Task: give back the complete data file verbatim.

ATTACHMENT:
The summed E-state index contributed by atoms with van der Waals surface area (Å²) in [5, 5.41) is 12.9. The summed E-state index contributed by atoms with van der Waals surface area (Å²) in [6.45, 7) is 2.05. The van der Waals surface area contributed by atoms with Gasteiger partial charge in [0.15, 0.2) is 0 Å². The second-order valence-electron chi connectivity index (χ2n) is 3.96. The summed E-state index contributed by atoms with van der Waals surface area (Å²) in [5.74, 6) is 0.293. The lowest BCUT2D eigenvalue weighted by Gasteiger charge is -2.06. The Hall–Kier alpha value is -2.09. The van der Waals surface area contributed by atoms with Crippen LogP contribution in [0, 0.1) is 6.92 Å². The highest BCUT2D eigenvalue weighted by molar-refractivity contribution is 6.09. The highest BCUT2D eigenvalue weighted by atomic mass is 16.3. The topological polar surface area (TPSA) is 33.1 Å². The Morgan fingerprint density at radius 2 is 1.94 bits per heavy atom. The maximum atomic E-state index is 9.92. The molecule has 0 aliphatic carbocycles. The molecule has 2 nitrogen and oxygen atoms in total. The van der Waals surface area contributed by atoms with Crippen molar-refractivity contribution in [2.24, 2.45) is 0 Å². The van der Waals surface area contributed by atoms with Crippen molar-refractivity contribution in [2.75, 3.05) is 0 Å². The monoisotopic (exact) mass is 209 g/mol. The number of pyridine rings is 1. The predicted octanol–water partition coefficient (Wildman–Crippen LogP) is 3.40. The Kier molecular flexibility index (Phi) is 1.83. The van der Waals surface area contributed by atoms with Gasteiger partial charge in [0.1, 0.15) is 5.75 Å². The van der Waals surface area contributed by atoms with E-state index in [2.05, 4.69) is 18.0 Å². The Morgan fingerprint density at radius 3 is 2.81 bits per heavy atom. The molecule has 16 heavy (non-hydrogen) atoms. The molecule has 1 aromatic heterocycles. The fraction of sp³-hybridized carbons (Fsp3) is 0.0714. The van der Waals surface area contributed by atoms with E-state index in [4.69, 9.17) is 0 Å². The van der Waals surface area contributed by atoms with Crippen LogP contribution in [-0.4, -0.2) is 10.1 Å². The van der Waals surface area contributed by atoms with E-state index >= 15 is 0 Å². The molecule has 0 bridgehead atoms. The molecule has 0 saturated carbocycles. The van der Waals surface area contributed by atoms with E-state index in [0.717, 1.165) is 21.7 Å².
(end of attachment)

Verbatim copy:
The summed E-state index contributed by atoms with van der Waals surface area (Å²) in [5, 5.41) is 12.9. The summed E-state index contributed by atoms with van der Waals surface area (Å²) in [6.45, 7) is 2.05. The van der Waals surface area contributed by atoms with Gasteiger partial charge in [0.15, 0.2) is 0 Å². The second-order valence-electron chi connectivity index (χ2n) is 3.96. The summed E-state index contributed by atoms with van der Waals surface area (Å²) in [5.74, 6) is 0.293. The lowest BCUT2D eigenvalue weighted by Gasteiger charge is -2.06. The Hall–Kier alpha value is -2.09. The van der Waals surface area contributed by atoms with Crippen LogP contribution in [0, 0.1) is 6.92 Å². The highest BCUT2D eigenvalue weighted by molar-refractivity contribution is 6.09. The highest BCUT2D eigenvalue weighted by atomic mass is 16.3. The topological polar surface area (TPSA) is 33.1 Å². The Morgan fingerprint density at radius 2 is 1.94 bits per heavy atom. The maximum atomic E-state index is 9.92. The molecule has 0 aliphatic carbocycles. The molecule has 2 nitrogen and oxygen atoms in total. The van der Waals surface area contributed by atoms with Crippen molar-refractivity contribution in [2.24, 2.45) is 0 Å². The van der Waals surface area contributed by atoms with Crippen molar-refractivity contribution in [2.75, 3.05) is 0 Å². The monoisotopic (exact) mass is 209 g/mol. The number of pyridine rings is 1. The predicted octanol–water partition coefficient (Wildman–Crippen LogP) is 3.40. The Kier molecular flexibility index (Phi) is 1.83. The van der Waals surface area contributed by atoms with Gasteiger partial charge in [0.1, 0.15) is 5.75 Å². The van der Waals surface area contributed by atoms with E-state index in [2.05, 4.69) is 18.0 Å². The Morgan fingerprint density at radius 3 is 2.81 bits per heavy atom. The molecule has 16 heavy (non-hydrogen) atoms. The molecule has 1 aromatic heterocycles. The fraction of sp³-hybridized carbons (Fsp3) is 0.0714. The van der Waals surface area contributed by atoms with E-state index in [4.69, 9.17) is 0 Å². The van der Waals surface area contributed by atoms with Crippen LogP contribution in [-0.4, -0.2) is 10.1 Å². The van der Waals surface area contributed by atoms with E-state index >= 15 is 0 Å². The molecule has 0 bridgehead atoms. The molecule has 0 saturated carbocycles. The van der Waals surface area contributed by atoms with E-state index in [0.717, 1.165) is 21.7 Å².